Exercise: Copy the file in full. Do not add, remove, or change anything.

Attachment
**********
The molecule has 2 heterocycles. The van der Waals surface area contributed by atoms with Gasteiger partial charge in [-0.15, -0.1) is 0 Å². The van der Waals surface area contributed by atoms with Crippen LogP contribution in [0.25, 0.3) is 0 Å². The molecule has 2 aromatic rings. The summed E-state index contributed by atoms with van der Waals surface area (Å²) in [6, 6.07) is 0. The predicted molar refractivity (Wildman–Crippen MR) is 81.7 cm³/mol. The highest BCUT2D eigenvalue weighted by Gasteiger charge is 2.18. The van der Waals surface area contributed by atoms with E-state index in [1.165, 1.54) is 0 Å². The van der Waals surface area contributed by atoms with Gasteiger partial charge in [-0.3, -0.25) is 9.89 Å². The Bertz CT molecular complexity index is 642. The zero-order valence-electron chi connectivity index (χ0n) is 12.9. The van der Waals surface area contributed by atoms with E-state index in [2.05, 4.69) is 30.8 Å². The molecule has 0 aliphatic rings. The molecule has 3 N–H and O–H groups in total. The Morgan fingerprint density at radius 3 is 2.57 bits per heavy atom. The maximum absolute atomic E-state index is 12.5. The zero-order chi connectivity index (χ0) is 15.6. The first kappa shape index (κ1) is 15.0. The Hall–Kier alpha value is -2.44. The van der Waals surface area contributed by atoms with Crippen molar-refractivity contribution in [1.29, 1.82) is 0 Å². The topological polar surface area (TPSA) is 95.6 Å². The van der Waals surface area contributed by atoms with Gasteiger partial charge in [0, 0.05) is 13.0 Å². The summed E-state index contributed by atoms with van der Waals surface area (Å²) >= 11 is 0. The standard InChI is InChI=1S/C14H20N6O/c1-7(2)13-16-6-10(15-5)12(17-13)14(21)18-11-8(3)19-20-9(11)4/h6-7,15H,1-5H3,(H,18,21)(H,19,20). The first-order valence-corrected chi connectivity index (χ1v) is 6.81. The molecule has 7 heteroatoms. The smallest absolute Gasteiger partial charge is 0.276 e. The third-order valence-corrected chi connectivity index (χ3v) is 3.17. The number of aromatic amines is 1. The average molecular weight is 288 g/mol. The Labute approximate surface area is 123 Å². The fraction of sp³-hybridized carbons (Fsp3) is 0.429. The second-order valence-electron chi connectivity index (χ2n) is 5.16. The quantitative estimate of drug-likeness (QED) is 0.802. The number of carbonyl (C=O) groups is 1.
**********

The molecule has 2 heterocycles. The van der Waals surface area contributed by atoms with Gasteiger partial charge in [-0.15, -0.1) is 0 Å². The van der Waals surface area contributed by atoms with Crippen LogP contribution in [0.25, 0.3) is 0 Å². The molecule has 2 aromatic rings. The summed E-state index contributed by atoms with van der Waals surface area (Å²) in [6, 6.07) is 0. The predicted molar refractivity (Wildman–Crippen MR) is 81.7 cm³/mol. The highest BCUT2D eigenvalue weighted by Gasteiger charge is 2.18. The van der Waals surface area contributed by atoms with E-state index in [1.165, 1.54) is 0 Å². The van der Waals surface area contributed by atoms with Gasteiger partial charge in [-0.3, -0.25) is 9.89 Å². The Bertz CT molecular complexity index is 642. The zero-order valence-electron chi connectivity index (χ0n) is 12.9. The van der Waals surface area contributed by atoms with E-state index in [2.05, 4.69) is 30.8 Å². The molecule has 0 aliphatic rings. The molecule has 3 N–H and O–H groups in total. The Morgan fingerprint density at radius 3 is 2.57 bits per heavy atom. The maximum absolute atomic E-state index is 12.5. The zero-order chi connectivity index (χ0) is 15.6. The first kappa shape index (κ1) is 15.0. The Hall–Kier alpha value is -2.44. The van der Waals surface area contributed by atoms with Crippen molar-refractivity contribution in [1.29, 1.82) is 0 Å². The topological polar surface area (TPSA) is 95.6 Å². The van der Waals surface area contributed by atoms with Gasteiger partial charge in [0, 0.05) is 13.0 Å². The summed E-state index contributed by atoms with van der Waals surface area (Å²) >= 11 is 0. The standard InChI is InChI=1S/C14H20N6O/c1-7(2)13-16-6-10(15-5)12(17-13)14(21)18-11-8(3)19-20-9(11)4/h6-7,15H,1-5H3,(H,18,21)(H,19,20). The first-order valence-corrected chi connectivity index (χ1v) is 6.81. The molecule has 7 heteroatoms. The smallest absolute Gasteiger partial charge is 0.276 e. The third-order valence-corrected chi connectivity index (χ3v) is 3.17. The number of aromatic amines is 1. The average molecular weight is 288 g/mol. The Labute approximate surface area is 123 Å². The fraction of sp³-hybridized carbons (Fsp3) is 0.429. The second-order valence-electron chi connectivity index (χ2n) is 5.16. The quantitative estimate of drug-likeness (QED) is 0.802. The number of carbonyl (C=O) groups is 1.